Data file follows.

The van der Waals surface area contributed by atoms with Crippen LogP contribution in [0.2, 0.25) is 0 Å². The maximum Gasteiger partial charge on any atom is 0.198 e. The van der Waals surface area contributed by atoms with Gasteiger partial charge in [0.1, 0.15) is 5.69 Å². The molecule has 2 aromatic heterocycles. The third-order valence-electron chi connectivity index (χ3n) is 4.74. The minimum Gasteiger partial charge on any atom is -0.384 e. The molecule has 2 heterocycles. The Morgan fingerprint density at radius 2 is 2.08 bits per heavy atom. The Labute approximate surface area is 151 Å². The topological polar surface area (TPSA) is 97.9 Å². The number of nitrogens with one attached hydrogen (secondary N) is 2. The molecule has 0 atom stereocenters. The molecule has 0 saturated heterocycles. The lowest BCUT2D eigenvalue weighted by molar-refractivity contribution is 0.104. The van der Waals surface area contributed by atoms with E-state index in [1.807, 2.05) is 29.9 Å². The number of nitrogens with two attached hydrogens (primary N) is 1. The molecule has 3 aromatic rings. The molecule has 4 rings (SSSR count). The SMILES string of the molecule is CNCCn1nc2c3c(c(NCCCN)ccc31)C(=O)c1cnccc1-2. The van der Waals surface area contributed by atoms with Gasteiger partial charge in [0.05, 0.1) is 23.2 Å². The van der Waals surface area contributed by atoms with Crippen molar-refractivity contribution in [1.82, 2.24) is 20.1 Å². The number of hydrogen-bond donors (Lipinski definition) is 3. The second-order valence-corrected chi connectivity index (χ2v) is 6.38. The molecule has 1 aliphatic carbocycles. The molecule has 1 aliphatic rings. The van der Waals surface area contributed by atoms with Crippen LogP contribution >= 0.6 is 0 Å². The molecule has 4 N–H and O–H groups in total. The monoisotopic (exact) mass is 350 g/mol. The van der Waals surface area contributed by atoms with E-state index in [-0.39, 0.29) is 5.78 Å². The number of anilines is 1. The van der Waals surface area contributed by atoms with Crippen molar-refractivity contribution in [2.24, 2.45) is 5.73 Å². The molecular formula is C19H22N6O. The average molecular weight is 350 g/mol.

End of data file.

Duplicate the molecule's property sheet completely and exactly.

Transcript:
The van der Waals surface area contributed by atoms with Crippen LogP contribution in [0.2, 0.25) is 0 Å². The maximum Gasteiger partial charge on any atom is 0.198 e. The van der Waals surface area contributed by atoms with Gasteiger partial charge in [0.1, 0.15) is 5.69 Å². The molecule has 2 aromatic heterocycles. The third-order valence-electron chi connectivity index (χ3n) is 4.74. The minimum Gasteiger partial charge on any atom is -0.384 e. The molecule has 2 heterocycles. The Morgan fingerprint density at radius 2 is 2.08 bits per heavy atom. The Labute approximate surface area is 151 Å². The topological polar surface area (TPSA) is 97.9 Å². The number of nitrogens with one attached hydrogen (secondary N) is 2. The molecule has 0 atom stereocenters. The molecule has 0 saturated heterocycles. The lowest BCUT2D eigenvalue weighted by molar-refractivity contribution is 0.104. The van der Waals surface area contributed by atoms with E-state index in [1.807, 2.05) is 29.9 Å². The number of nitrogens with two attached hydrogens (primary N) is 1. The molecule has 3 aromatic rings. The molecule has 4 rings (SSSR count). The SMILES string of the molecule is CNCCn1nc2c3c(c(NCCCN)ccc31)C(=O)c1cnccc1-2. The van der Waals surface area contributed by atoms with Gasteiger partial charge in [0.05, 0.1) is 23.2 Å². The van der Waals surface area contributed by atoms with Crippen molar-refractivity contribution in [1.82, 2.24) is 20.1 Å². The number of hydrogen-bond donors (Lipinski definition) is 3. The second-order valence-corrected chi connectivity index (χ2v) is 6.38. The molecule has 1 aliphatic carbocycles. The molecule has 1 aliphatic rings. The van der Waals surface area contributed by atoms with Crippen LogP contribution >= 0.6 is 0 Å². The molecule has 4 N–H and O–H groups in total. The monoisotopic (exact) mass is 350 g/mol. The van der Waals surface area contributed by atoms with E-state index in [-0.39, 0.29) is 5.78 Å². The number of anilines is 1. The van der Waals surface area contributed by atoms with Crippen molar-refractivity contribution in [2.24, 2.45) is 5.73 Å². The molecular formula is C19H22N6O. The average molecular weight is 350 g/mol.